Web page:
The universal challenge of every startup founder is to get everything done that needs to get done, and still have a life.
Even outside of business, everyone wants to accomplish more, while working less. I’ve been a student of these techniques for some time, but recently I saw a great summary that seems to pull all the key principles together.
Steve Robbins, known on the Internet as the Get-It-Done Guy, just published his book “9 Steps to Work Less and Do More,” which outlines his strategies. These are not aimed specifically at entrepreneurs, but certainly can be applied there as follows:
With each of these steps, you will reclaim more control of your business and your life. You will find yourself honing in on the things that actually move the startup forward and make you happy, and learning the skills you need to resist the rest.
Figure out what's really important to you as an entrepreneur. For most, it's following a passion to show customers your better solution.
Live your lifestyle, do what you love, and identify your top priorities. Then you will get things done, and it won't even seem like work.
Procrastination is a killer when it comes to being effective. One of the best ways to stop procrastinating is to break things down into small chunks, using tiny steps to move forward.
Break time into pieces. When there's an end in sight, it's a lot easier to get down to business.
mobile phones, laptops, and other electronic devices are supposed to give users additional freedom, but far too often, they create time traps.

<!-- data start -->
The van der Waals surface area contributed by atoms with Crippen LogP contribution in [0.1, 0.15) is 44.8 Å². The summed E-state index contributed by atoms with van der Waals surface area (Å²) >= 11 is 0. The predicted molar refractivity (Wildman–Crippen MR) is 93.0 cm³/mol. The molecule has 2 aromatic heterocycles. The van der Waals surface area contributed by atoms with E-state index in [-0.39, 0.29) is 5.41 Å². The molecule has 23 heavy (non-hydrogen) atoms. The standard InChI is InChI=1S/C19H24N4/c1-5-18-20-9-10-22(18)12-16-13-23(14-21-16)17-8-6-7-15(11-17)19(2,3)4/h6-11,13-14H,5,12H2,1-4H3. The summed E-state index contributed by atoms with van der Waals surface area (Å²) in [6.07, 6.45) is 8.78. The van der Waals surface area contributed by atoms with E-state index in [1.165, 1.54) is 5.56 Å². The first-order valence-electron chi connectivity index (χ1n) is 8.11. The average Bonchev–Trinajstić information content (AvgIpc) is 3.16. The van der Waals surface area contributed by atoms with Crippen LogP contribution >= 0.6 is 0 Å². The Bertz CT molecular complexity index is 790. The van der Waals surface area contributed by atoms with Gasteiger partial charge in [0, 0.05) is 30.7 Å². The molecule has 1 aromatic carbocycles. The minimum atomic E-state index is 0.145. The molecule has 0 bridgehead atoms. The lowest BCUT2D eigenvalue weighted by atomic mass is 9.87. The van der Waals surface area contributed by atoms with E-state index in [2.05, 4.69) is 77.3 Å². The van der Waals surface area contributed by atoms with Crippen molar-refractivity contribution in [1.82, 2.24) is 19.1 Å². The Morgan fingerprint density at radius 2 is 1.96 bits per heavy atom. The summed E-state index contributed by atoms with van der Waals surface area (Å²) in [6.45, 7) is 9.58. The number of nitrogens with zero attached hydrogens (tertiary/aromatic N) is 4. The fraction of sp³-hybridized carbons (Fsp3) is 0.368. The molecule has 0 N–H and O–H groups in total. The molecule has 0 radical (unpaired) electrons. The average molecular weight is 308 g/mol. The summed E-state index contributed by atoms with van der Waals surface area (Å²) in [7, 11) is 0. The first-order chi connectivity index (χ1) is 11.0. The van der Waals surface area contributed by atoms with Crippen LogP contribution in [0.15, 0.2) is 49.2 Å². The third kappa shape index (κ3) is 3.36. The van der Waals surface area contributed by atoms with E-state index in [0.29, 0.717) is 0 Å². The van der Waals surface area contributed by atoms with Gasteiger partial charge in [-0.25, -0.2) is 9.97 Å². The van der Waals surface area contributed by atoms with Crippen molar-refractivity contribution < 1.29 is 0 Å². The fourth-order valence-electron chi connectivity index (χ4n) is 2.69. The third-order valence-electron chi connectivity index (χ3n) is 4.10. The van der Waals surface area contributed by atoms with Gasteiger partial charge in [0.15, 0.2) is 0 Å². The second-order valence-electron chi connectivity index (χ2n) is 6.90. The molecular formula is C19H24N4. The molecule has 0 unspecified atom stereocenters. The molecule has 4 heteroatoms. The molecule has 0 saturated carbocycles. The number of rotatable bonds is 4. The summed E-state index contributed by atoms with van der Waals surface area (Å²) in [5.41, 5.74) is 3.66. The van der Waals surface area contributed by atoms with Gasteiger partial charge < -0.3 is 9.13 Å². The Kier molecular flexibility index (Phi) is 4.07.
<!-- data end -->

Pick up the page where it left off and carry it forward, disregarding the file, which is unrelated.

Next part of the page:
Separate yourself from technology on a regular schedule to not allow a machine's interruptions to set your day's agenda.
Many people confuse 'organised' with 'neat.' In fact, organised means a place for everything and everything in its place.
When you stumble over something that doesn't have a place, either throw it away or make a place for it. If you don't have any more room, throw something away -- don't rent a storage unit.
Stop doing what isn't working so you'll have the time to optimise the rest of what you do.
Some of the best ways to optimise include using team feedback to identify blind spots that could be limiting effectiveness; recognising when it's time to call in an expert to get the job done; and listening to your own advice.
Build a network of contacts to allow you to harness the power of others' strengths. Superficial relationships don't help.
Giving is the best and quickest way to strengthen a relationship. Conflict takes energy to sustain, so work to prevent conflicts from arising, and work to end conflicts quickly that do arise.
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